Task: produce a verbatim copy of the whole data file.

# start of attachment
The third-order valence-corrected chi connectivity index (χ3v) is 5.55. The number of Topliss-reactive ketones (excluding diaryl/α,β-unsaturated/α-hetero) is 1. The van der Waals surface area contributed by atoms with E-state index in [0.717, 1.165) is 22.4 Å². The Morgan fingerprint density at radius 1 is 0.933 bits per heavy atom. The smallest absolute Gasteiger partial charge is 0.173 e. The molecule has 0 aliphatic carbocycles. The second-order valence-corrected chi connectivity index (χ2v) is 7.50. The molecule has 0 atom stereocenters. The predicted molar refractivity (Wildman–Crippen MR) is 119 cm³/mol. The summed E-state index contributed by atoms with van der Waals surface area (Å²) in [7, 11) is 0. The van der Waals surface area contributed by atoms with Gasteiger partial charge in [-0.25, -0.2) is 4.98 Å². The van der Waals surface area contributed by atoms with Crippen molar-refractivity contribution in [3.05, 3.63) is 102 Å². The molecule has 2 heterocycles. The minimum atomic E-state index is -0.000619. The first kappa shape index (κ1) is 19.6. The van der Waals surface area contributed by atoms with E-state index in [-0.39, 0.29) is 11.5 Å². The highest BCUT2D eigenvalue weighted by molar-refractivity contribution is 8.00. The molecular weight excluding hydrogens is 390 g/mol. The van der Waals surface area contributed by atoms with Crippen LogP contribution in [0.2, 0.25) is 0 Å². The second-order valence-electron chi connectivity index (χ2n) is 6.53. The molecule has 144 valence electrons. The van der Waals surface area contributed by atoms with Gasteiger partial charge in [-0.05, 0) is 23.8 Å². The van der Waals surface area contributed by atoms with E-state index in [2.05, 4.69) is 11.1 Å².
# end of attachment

The third-order valence-corrected chi connectivity index (χ3v) is 5.55. The number of Topliss-reactive ketones (excluding diaryl/α,β-unsaturated/α-hetero) is 1. The van der Waals surface area contributed by atoms with E-state index in [0.717, 1.165) is 22.4 Å². The Morgan fingerprint density at radius 1 is 0.933 bits per heavy atom. The smallest absolute Gasteiger partial charge is 0.173 e. The molecule has 0 aliphatic carbocycles. The second-order valence-corrected chi connectivity index (χ2v) is 7.50. The molecule has 0 atom stereocenters. The predicted molar refractivity (Wildman–Crippen MR) is 119 cm³/mol. The summed E-state index contributed by atoms with van der Waals surface area (Å²) in [7, 11) is 0. The van der Waals surface area contributed by atoms with Gasteiger partial charge in [-0.25, -0.2) is 4.98 Å². The van der Waals surface area contributed by atoms with Crippen molar-refractivity contribution in [3.05, 3.63) is 102 Å². The molecule has 2 heterocycles. The minimum atomic E-state index is -0.000619. The first kappa shape index (κ1) is 19.6. The van der Waals surface area contributed by atoms with E-state index in [-0.39, 0.29) is 11.5 Å². The highest BCUT2D eigenvalue weighted by molar-refractivity contribution is 8.00. The molecular weight excluding hydrogens is 390 g/mol. The van der Waals surface area contributed by atoms with Crippen LogP contribution in [0.2, 0.25) is 0 Å². The second-order valence-electron chi connectivity index (χ2n) is 6.53. The molecule has 144 valence electrons. The van der Waals surface area contributed by atoms with Gasteiger partial charge in [-0.05, 0) is 23.8 Å². The van der Waals surface area contributed by atoms with E-state index in [2.05, 4.69) is 11.1 Å².